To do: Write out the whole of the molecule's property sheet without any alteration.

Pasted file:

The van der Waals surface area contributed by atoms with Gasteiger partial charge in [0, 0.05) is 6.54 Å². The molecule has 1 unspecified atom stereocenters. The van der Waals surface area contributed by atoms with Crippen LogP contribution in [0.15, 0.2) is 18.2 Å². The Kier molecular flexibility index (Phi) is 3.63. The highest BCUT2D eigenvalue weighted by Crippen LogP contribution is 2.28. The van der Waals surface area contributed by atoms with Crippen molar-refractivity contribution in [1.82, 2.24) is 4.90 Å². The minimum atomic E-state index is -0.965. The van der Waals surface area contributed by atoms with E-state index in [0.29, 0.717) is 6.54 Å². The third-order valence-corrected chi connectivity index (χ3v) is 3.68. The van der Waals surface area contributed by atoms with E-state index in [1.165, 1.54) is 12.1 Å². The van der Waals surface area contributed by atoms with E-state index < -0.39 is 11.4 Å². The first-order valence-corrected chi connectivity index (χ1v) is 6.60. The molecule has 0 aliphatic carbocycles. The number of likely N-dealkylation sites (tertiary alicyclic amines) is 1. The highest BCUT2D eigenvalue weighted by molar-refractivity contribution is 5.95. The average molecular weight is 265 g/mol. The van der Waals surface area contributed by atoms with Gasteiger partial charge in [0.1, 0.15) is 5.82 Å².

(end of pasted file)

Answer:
The van der Waals surface area contributed by atoms with Gasteiger partial charge in [0, 0.05) is 6.54 Å². The molecule has 1 unspecified atom stereocenters. The van der Waals surface area contributed by atoms with Crippen LogP contribution in [0.15, 0.2) is 18.2 Å². The Kier molecular flexibility index (Phi) is 3.63. The highest BCUT2D eigenvalue weighted by Crippen LogP contribution is 2.28. The van der Waals surface area contributed by atoms with Crippen molar-refractivity contribution in [1.82, 2.24) is 4.90 Å². The minimum atomic E-state index is -0.965. The van der Waals surface area contributed by atoms with E-state index in [0.29, 0.717) is 6.54 Å². The third-order valence-corrected chi connectivity index (χ3v) is 3.68. The van der Waals surface area contributed by atoms with E-state index in [1.165, 1.54) is 12.1 Å². The van der Waals surface area contributed by atoms with E-state index < -0.39 is 11.4 Å². The first-order valence-corrected chi connectivity index (χ1v) is 6.60. The molecule has 0 aliphatic carbocycles. The number of likely N-dealkylation sites (tertiary alicyclic amines) is 1. The highest BCUT2D eigenvalue weighted by molar-refractivity contribution is 5.95. The average molecular weight is 265 g/mol. The van der Waals surface area contributed by atoms with Gasteiger partial charge in [0.1, 0.15) is 5.82 Å².